Of Noses And Faces

Louisana closer to netting offshore revenue

The House measure would lift a 25-year-old drilling moratorium off the U.S. coast and allow states to share in the federal royalties paid by oil and gas companies. The moratorium excludes most parts of the Gulf of Mexico, where the bulk of U.S. oil and gas is produced … The bill would prohibit drilling up to 50 miles off the east and west coasts of the United States, unless those states vote to allow it.

The Daily Advertiser reports:

While it is only the first step in a long process, it is the first movement in Congress to give Louisiana what Blanco and state leaders have been requesting for a long time: significant sharing of revenue from offshore oil and gas production to pay for restoring Louisiana’s coastal marshes and improving hurricane protection.

When I heard Jindal’s and Melancon’s words on this House measure, pride was what initially swept through me. Two state politicians cogently and vehemently fight for our revenue to improve our state. That’s when I realized the weird situation in which this measure places us: We’re going to drill more and closer to shore, increasingly utilize pipelines and run more through the wetlands and use the revenue to save those same wetlands?

In essence, we kill the buffer and then use the money from the killing to revitalize the buffer. Makes sense, doesn’t it?

As an oil industry professional who takes pride in her work (and not necessarily its toll on our environment), I live this ethical dilemma everyday. Although recycling facilities no longer exist in this city, I’ve saved every piece of recyclable material in a large pile behind my house for the day that recycling will once again resume here. I drive a fuel-efficient car when I have to, ride a bike and walk more often, love nature, am angry about the loss of our wetlands as national treasure and hurricane protection, yet am equally diligent in my work onshore and off, and actually like my employer.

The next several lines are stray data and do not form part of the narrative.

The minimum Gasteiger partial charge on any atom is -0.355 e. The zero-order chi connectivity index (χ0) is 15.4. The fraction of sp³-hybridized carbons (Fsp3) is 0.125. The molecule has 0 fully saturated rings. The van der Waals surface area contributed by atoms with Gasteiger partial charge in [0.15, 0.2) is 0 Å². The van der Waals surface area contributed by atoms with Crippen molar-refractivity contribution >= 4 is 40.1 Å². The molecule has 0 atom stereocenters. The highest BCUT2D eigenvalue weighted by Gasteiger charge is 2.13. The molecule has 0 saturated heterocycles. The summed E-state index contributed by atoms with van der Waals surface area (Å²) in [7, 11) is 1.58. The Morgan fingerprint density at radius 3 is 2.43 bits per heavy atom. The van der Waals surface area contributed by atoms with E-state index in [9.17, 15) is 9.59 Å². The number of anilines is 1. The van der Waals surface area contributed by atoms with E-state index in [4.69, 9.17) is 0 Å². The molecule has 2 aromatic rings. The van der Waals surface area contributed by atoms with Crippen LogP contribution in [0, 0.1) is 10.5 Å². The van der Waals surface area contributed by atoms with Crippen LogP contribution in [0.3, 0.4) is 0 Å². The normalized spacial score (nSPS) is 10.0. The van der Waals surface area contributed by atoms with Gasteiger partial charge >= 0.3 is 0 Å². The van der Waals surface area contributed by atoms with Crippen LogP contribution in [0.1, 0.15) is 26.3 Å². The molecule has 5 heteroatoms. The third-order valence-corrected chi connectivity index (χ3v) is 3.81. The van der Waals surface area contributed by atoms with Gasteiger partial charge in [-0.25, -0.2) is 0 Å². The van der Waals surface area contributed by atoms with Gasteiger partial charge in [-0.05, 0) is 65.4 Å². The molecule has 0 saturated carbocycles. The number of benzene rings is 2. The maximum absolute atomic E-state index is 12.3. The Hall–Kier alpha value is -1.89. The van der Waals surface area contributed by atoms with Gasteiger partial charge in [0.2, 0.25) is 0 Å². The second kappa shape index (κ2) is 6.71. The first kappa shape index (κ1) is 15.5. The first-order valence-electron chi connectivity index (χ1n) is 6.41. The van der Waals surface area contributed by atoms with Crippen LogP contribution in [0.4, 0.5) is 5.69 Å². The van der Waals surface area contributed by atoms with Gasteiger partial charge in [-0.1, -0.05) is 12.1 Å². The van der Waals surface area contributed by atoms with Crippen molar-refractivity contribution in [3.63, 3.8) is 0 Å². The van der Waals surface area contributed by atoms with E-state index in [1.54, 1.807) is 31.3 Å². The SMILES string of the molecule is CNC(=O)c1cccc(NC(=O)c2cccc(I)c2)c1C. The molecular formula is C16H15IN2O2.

In the end, if we don’t grow the wetlands, it will at least be a zero-sum game. I hope.

In a similar quagmirish vein, the demolition of the Coliseum Place Baptist Church is almost complete. The remains of the building (with solitary door standing in the middle) look so utterly forlorn that I began to tear up taking pictures again the other day.

Robert Wolf, head of the Coliseum Square Neighborhood Association, informs me that the Curtis family, along with a few other members of the Coliseum Place Baptist Church, formed an LLC two weeks before the fire and demolition. Once the fire is declared an arson, the association is going to fight this case further. I’ll keep you posted.

4 Comments so far

  1. Editor B (unregistered) on June 30th, 2006 @ 11:54 am

    I thought the primary source of wetland loss was overmanagement and/or mismanagement of the Mississippi River — not so much the oil & gas industry. But I could be wrong.

  2. Maitri (unregistered) on June 30th, 2006 @ 12:06 pm

    There is that, but the network of pipelines don’t do much for strengthening the wetlands’ internal structure. Pollution and runoff from chemical refineries don’t help either.

  3. Laurie (unregistered) on June 30th, 2006 @ 3:36 pm

    They’re increasing our Petroleum Dependency; they are assholes!


  4. Dan F (unregistered) on July 1st, 2006 @ 4:12 pm

    Editor B is right. The River is actually not suppose to come thru New Orleans. We (government whoever) have been diverting the rivers natural flow for decades. I read up on it a while back, seem to remember that the river would be more west (Lafayette?) if we allowed it to do so.

    Im not sure this means that we WILL be drilling closer to the shore nor more drilling to take place. I think the goal is to get a fair share on what is being drilled already (like Texas already does- intresting huh?). We will have to keep an eye on the state gov though because it does open the door for more and closer drilling and the crooks will try and do anything to get more money to spend so they can keep getting re-elected

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